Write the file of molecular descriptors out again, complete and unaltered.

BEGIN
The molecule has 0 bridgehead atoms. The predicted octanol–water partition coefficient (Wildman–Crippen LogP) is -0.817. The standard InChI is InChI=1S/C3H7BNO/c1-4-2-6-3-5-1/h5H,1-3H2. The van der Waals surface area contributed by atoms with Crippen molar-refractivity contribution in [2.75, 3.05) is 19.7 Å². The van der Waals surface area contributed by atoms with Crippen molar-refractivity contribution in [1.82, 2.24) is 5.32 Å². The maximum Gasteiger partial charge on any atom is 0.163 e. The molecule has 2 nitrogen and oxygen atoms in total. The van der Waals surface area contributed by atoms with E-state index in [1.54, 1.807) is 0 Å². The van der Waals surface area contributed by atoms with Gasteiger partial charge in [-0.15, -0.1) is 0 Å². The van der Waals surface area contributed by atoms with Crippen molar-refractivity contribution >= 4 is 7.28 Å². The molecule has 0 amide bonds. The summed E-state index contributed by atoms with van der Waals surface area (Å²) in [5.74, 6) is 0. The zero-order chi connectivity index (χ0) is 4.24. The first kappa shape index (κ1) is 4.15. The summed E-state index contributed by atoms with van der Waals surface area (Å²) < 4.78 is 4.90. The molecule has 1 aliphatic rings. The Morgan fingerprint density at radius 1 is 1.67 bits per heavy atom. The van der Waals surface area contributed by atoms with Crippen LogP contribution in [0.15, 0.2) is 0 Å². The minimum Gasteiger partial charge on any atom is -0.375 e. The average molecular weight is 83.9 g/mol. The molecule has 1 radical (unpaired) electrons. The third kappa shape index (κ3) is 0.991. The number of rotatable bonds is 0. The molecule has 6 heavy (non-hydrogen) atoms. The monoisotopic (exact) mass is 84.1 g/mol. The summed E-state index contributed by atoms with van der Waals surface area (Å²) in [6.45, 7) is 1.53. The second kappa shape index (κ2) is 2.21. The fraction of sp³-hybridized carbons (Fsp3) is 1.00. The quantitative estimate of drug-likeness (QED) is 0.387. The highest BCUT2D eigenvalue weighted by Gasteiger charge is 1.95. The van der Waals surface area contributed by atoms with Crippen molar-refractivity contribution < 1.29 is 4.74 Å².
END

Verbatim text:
The molecule has 0 bridgehead atoms. The predicted octanol–water partition coefficient (Wildman–Crippen LogP) is -0.817. The standard InChI is InChI=1S/C3H7BNO/c1-4-2-6-3-5-1/h5H,1-3H2. The van der Waals surface area contributed by atoms with Crippen molar-refractivity contribution in [2.75, 3.05) is 19.7 Å². The van der Waals surface area contributed by atoms with Crippen molar-refractivity contribution in [1.82, 2.24) is 5.32 Å². The maximum Gasteiger partial charge on any atom is 0.163 e. The molecule has 2 nitrogen and oxygen atoms in total. The van der Waals surface area contributed by atoms with E-state index in [1.54, 1.807) is 0 Å². The van der Waals surface area contributed by atoms with Gasteiger partial charge in [-0.15, -0.1) is 0 Å². The van der Waals surface area contributed by atoms with Crippen molar-refractivity contribution >= 4 is 7.28 Å². The molecule has 0 amide bonds. The summed E-state index contributed by atoms with van der Waals surface area (Å²) in [5.74, 6) is 0. The zero-order chi connectivity index (χ0) is 4.24. The first kappa shape index (κ1) is 4.15. The summed E-state index contributed by atoms with van der Waals surface area (Å²) < 4.78 is 4.90. The molecule has 1 aliphatic rings. The Morgan fingerprint density at radius 1 is 1.67 bits per heavy atom. The van der Waals surface area contributed by atoms with Crippen LogP contribution in [0.15, 0.2) is 0 Å². The minimum Gasteiger partial charge on any atom is -0.375 e. The average molecular weight is 83.9 g/mol. The molecule has 1 radical (unpaired) electrons. The third kappa shape index (κ3) is 0.991. The number of rotatable bonds is 0. The molecule has 6 heavy (non-hydrogen) atoms. The monoisotopic (exact) mass is 84.1 g/mol. The summed E-state index contributed by atoms with van der Waals surface area (Å²) in [6.45, 7) is 1.53. The second kappa shape index (κ2) is 2.21. The fraction of sp³-hybridized carbons (Fsp3) is 1.00. The quantitative estimate of drug-likeness (QED) is 0.387. The highest BCUT2D eigenvalue weighted by Gasteiger charge is 1.95. The van der Waals surface area contributed by atoms with Crippen molar-refractivity contribution < 1.29 is 4.74 Å².